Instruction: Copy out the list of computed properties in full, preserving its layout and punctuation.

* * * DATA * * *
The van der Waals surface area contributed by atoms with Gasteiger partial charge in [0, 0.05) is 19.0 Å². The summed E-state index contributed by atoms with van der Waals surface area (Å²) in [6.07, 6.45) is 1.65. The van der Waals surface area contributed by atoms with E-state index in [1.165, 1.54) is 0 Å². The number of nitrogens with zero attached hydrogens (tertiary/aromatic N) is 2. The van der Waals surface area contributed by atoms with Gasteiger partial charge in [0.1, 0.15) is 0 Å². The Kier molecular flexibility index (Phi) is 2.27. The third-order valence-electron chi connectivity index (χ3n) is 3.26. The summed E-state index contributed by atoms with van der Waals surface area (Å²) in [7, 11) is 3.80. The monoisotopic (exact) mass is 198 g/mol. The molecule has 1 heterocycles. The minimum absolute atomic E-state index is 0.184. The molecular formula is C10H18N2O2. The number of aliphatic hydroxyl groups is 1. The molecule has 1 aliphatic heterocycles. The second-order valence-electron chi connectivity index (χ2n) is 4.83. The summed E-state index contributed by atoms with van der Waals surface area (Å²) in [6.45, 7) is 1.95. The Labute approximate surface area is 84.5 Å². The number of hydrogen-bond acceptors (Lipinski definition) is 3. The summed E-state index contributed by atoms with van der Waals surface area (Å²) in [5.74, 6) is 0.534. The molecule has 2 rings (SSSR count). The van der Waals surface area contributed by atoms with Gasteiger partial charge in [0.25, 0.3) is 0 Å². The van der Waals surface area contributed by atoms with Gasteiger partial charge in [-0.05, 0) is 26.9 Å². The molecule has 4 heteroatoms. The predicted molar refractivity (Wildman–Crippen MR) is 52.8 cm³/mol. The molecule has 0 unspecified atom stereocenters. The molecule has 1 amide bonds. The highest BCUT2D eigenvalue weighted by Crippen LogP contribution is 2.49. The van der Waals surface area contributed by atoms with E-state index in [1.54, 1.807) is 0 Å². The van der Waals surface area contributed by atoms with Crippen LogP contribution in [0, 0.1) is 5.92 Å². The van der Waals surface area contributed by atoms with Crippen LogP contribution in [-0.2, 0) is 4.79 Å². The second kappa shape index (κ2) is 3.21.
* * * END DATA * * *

The van der Waals surface area contributed by atoms with Gasteiger partial charge in [0, 0.05) is 19.0 Å². The summed E-state index contributed by atoms with van der Waals surface area (Å²) in [6.07, 6.45) is 1.65. The van der Waals surface area contributed by atoms with E-state index in [1.165, 1.54) is 0 Å². The number of nitrogens with zero attached hydrogens (tertiary/aromatic N) is 2. The van der Waals surface area contributed by atoms with Gasteiger partial charge in [0.1, 0.15) is 0 Å². The Kier molecular flexibility index (Phi) is 2.27. The third-order valence-electron chi connectivity index (χ3n) is 3.26. The summed E-state index contributed by atoms with van der Waals surface area (Å²) in [7, 11) is 3.80. The monoisotopic (exact) mass is 198 g/mol. The molecule has 1 heterocycles. The minimum absolute atomic E-state index is 0.184. The molecular formula is C10H18N2O2. The number of aliphatic hydroxyl groups is 1. The molecule has 1 aliphatic heterocycles. The second-order valence-electron chi connectivity index (χ2n) is 4.83. The summed E-state index contributed by atoms with van der Waals surface area (Å²) in [6.45, 7) is 1.95. The Labute approximate surface area is 84.5 Å². The number of hydrogen-bond acceptors (Lipinski definition) is 3. The summed E-state index contributed by atoms with van der Waals surface area (Å²) in [5.74, 6) is 0.534. The molecule has 2 rings (SSSR count). The van der Waals surface area contributed by atoms with Gasteiger partial charge in [0.25, 0.3) is 0 Å². The van der Waals surface area contributed by atoms with Gasteiger partial charge in [-0.05, 0) is 26.9 Å². The molecule has 4 heteroatoms. The predicted molar refractivity (Wildman–Crippen MR) is 52.8 cm³/mol. The molecule has 0 unspecified atom stereocenters. The molecule has 1 amide bonds. The highest BCUT2D eigenvalue weighted by Crippen LogP contribution is 2.49. The van der Waals surface area contributed by atoms with E-state index in [1.54, 1.807) is 0 Å². The van der Waals surface area contributed by atoms with Crippen LogP contribution in [0, 0.1) is 5.92 Å². The van der Waals surface area contributed by atoms with Crippen LogP contribution in [-0.2, 0) is 4.79 Å². The second kappa shape index (κ2) is 3.21.